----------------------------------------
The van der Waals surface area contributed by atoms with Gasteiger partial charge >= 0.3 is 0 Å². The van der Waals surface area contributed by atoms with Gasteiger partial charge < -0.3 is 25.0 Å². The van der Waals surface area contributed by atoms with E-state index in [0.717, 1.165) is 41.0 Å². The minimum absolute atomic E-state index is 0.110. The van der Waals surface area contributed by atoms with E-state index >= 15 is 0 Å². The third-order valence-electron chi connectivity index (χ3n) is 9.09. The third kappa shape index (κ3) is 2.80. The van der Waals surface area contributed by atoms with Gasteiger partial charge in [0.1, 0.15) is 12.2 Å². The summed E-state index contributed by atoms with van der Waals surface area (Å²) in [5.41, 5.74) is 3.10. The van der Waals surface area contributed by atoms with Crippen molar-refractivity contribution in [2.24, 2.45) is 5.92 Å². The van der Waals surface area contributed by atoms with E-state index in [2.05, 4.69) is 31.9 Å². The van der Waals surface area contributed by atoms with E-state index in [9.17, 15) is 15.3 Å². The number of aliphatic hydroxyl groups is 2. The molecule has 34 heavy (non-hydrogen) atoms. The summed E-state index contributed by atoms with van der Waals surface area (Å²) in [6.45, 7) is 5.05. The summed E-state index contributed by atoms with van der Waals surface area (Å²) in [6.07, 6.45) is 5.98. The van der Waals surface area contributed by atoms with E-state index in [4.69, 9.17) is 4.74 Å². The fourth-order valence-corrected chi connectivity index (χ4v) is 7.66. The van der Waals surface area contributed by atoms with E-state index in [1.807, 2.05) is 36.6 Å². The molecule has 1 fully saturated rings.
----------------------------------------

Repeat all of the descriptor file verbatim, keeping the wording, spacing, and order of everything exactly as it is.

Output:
The van der Waals surface area contributed by atoms with Gasteiger partial charge >= 0.3 is 0 Å². The van der Waals surface area contributed by atoms with Gasteiger partial charge < -0.3 is 25.0 Å². The van der Waals surface area contributed by atoms with E-state index in [0.717, 1.165) is 41.0 Å². The minimum absolute atomic E-state index is 0.110. The van der Waals surface area contributed by atoms with E-state index >= 15 is 0 Å². The third-order valence-electron chi connectivity index (χ3n) is 9.09. The third kappa shape index (κ3) is 2.80. The van der Waals surface area contributed by atoms with Gasteiger partial charge in [0.1, 0.15) is 12.2 Å². The summed E-state index contributed by atoms with van der Waals surface area (Å²) in [5.41, 5.74) is 3.10. The van der Waals surface area contributed by atoms with Crippen molar-refractivity contribution in [2.24, 2.45) is 5.92 Å². The van der Waals surface area contributed by atoms with E-state index in [2.05, 4.69) is 31.9 Å². The van der Waals surface area contributed by atoms with E-state index in [9.17, 15) is 15.3 Å². The number of aliphatic hydroxyl groups is 2. The molecule has 34 heavy (non-hydrogen) atoms. The summed E-state index contributed by atoms with van der Waals surface area (Å²) in [6.45, 7) is 5.05. The summed E-state index contributed by atoms with van der Waals surface area (Å²) in [6.07, 6.45) is 5.98. The van der Waals surface area contributed by atoms with E-state index in [4.69, 9.17) is 4.74 Å². The fourth-order valence-corrected chi connectivity index (χ4v) is 7.66. The van der Waals surface area contributed by atoms with E-state index in [1.807, 2.05) is 36.6 Å². The molecule has 1 fully saturated rings.